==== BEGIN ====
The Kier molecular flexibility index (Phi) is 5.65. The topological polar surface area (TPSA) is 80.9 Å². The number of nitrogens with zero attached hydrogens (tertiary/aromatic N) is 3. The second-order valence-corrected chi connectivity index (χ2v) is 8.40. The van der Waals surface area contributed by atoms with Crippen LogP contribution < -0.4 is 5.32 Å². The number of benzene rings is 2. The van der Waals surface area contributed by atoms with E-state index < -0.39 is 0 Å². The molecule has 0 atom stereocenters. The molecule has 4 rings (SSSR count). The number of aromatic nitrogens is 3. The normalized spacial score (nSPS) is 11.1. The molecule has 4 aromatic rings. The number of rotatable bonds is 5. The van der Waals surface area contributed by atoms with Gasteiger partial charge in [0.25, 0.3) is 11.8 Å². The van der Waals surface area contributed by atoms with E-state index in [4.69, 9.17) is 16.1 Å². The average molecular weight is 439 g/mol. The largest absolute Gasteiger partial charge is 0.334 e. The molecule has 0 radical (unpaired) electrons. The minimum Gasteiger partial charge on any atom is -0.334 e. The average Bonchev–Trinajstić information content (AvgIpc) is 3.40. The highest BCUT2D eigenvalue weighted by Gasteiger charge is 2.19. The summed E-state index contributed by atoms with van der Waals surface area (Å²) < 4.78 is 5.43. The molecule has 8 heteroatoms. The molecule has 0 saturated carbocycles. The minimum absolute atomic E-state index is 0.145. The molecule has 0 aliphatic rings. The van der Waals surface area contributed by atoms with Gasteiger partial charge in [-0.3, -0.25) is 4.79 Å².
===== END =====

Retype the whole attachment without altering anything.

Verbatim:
The Kier molecular flexibility index (Phi) is 5.65. The topological polar surface area (TPSA) is 80.9 Å². The number of nitrogens with zero attached hydrogens (tertiary/aromatic N) is 3. The second-order valence-corrected chi connectivity index (χ2v) is 8.40. The van der Waals surface area contributed by atoms with Crippen LogP contribution < -0.4 is 5.32 Å². The number of benzene rings is 2. The van der Waals surface area contributed by atoms with E-state index < -0.39 is 0 Å². The molecule has 0 atom stereocenters. The molecule has 4 rings (SSSR count). The number of aromatic nitrogens is 3. The normalized spacial score (nSPS) is 11.1. The molecule has 4 aromatic rings. The number of rotatable bonds is 5. The van der Waals surface area contributed by atoms with Gasteiger partial charge in [0.25, 0.3) is 11.8 Å². The van der Waals surface area contributed by atoms with E-state index in [4.69, 9.17) is 16.1 Å². The average molecular weight is 439 g/mol. The largest absolute Gasteiger partial charge is 0.334 e. The molecule has 0 radical (unpaired) electrons. The minimum Gasteiger partial charge on any atom is -0.334 e. The average Bonchev–Trinajstić information content (AvgIpc) is 3.40. The highest BCUT2D eigenvalue weighted by Gasteiger charge is 2.19. The summed E-state index contributed by atoms with van der Waals surface area (Å²) < 4.78 is 5.43. The molecule has 8 heteroatoms. The molecule has 0 saturated carbocycles. The minimum absolute atomic E-state index is 0.145. The molecule has 0 aliphatic rings. The van der Waals surface area contributed by atoms with Gasteiger partial charge in [-0.3, -0.25) is 4.79 Å².